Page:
Orenburg, Germany, October 2, 2020
On Wednesday, a monument to an anti-fascist hero and martyr for the Orthodox faith was opened at the medical university in Orenburg.
“75 years have passed since the victory in World War II, but no one can forget the events of those years. Today we are opening a memorial in honor of Alexander Schmorell, an Orenburgian, hero of the German resistance, and saint of Russian Orthodoxy,” Tatiana Savinova, Vice-Governor and Deputy Prime Minister for Social Policy of the Orenburg region, said at the opening ceremony, reports TASS.
St. Alexander created the underground White Rose movement and was executed in 1943 for writing and distributing anti-Hitler pamphlets. He was also a student at the medical university.
The monument was installed in front of the entrance to the territory of the Orenburg State Medical University, with a two-sided icon installed behind the bust. One side is based on an icon from the ROCOR cathedral in Munich, and the other based on an icon at St. Nicholas Cathedral in Orenburg.
“Alexander Schmorell united the Russian and German peoples, becoming a conductor of Russian culture and the Russian soul for his German comrades in the 1940s, during the war,” said Igor Khramov, president of the Orenburg charity fund “Eurasia.”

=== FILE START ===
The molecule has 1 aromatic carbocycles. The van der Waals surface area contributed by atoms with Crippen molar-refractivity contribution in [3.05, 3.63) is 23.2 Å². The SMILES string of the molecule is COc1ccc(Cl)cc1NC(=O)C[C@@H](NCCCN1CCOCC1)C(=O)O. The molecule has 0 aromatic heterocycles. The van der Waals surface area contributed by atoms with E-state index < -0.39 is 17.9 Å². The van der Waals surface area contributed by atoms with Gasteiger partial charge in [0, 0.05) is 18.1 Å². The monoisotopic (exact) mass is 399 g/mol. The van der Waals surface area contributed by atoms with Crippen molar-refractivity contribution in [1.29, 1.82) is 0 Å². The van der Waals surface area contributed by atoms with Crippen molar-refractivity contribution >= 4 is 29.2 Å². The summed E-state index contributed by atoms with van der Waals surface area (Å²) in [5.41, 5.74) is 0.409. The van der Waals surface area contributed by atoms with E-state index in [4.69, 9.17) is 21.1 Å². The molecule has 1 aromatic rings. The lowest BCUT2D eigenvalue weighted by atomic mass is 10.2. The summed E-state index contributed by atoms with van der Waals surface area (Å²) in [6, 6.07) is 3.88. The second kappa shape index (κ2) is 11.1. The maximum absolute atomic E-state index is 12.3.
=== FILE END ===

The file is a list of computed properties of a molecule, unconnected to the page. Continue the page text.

The monument, created based on photographs taken by the Gestapo during St. Alexander’s arrest, was funded by donations raised over the past three years, Khramov explained.
The traditional awarding of Schmorell scholarships to Orenburg students was also held for the first time at the new monument.
The Holy Martyr Alexander Schmorell (now also St. Alexander of Munich) was a medical student during World War II and one of the founding members of the anti-Nazi group, the White Rose. Along with the other members of the White Rose, he tried to rally popular support amongst Germans to try to resist Hitler and the Nazi regime. He was arrested in February 1943, and was executed on July 13, 1943, at Stadelheim Prison in Munich. On 5 February 2012, he was glorified at the Cathedral of the Holy New-Martyrs and Confessors of Russia in Munich, Germany. He is commemorated by the Church on July 13.